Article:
This book was a wonderful starting place for the christian artist. It details the foundation of art and sets important biblical principles in perspective. I believe that this is a wonderful prerequisite for deeper study on the topic but can be read again and again throughout any artists' career.
Meaghan
Oct 06, 2008 Meaghan rated it really liked it
Recommends it for: any Christian pursuing the arts
Recommended to Meaghan by: Kenny B.
Shelves: worship
Very good little book. Easy to read in one sitting. My only complaint is that it doesn't go in depth - but that's to be expected with a book this small. Gives a very basic biblical defense for God's call to artists and just scratches the surface of what that call does and doesn't mean.
Jeremy
Feb 07, 2012 Jeremy rated it really liked it
Shelves: religion, non-fiction
Great primer on distinctively Christian art. It's not groundbreaking, but it's a good summary of what has been said, and he points to deeper resources. You could say that the book whets the appetite, but it doesn't slake it.
Gregory Byerline
Concise presentation of art from a biblical context and Christian worldview. Excellent read for an introductory look at art and its origins before proceeding into other books that are more specific and explorative (i.e. "Art and the Bible" by Francis Schaeffer).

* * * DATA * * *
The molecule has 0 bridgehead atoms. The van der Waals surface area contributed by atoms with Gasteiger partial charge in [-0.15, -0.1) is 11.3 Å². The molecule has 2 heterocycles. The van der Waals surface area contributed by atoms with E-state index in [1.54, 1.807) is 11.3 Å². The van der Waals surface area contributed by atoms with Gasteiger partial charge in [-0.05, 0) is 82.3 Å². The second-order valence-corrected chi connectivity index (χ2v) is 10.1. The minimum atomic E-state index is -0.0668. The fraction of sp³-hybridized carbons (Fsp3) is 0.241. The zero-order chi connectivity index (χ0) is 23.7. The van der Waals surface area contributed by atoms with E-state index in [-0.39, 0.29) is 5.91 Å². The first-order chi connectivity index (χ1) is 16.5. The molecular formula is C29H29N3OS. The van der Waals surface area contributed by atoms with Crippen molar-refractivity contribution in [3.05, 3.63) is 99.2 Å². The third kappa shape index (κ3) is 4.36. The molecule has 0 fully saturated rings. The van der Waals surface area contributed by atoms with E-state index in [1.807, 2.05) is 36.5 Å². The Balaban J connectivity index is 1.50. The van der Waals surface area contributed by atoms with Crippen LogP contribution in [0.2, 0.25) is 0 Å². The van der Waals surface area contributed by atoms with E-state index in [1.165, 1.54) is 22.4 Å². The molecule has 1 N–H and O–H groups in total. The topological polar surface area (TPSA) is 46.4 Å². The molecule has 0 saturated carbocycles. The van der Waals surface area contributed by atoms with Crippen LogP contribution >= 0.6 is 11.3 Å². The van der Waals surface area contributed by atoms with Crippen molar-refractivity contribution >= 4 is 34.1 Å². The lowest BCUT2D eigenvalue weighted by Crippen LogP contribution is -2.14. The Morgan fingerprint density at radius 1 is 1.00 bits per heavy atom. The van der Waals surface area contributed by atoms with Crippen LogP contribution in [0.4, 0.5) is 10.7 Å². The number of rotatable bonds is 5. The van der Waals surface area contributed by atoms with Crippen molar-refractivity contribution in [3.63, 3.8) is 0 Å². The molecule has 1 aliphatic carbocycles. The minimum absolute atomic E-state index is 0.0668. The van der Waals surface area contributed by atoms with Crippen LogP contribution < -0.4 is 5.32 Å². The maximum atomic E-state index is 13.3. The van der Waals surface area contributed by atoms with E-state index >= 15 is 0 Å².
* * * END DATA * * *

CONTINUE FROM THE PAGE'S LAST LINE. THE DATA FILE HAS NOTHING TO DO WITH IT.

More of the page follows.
Allyboardman
Jul 21, 2014 Allyboardman rated it really liked it
a quick 58-page read full of pure gold. The author so wonderfully communicates the importance of art [and the artist] being true, good and beautiful to and for the Lord. a must-read for those who vocationally exercise their creativity.
Job Dalomba
Nov 20, 2014 Job Dalomba rated it really liked it
Ryken is a favorite author, thinker and pastor for me, so this book was a good short read over a cup of coffee. Lots of good thoughts and a good starting point for Christians to understand art for Gods sake.
Joseph Pearman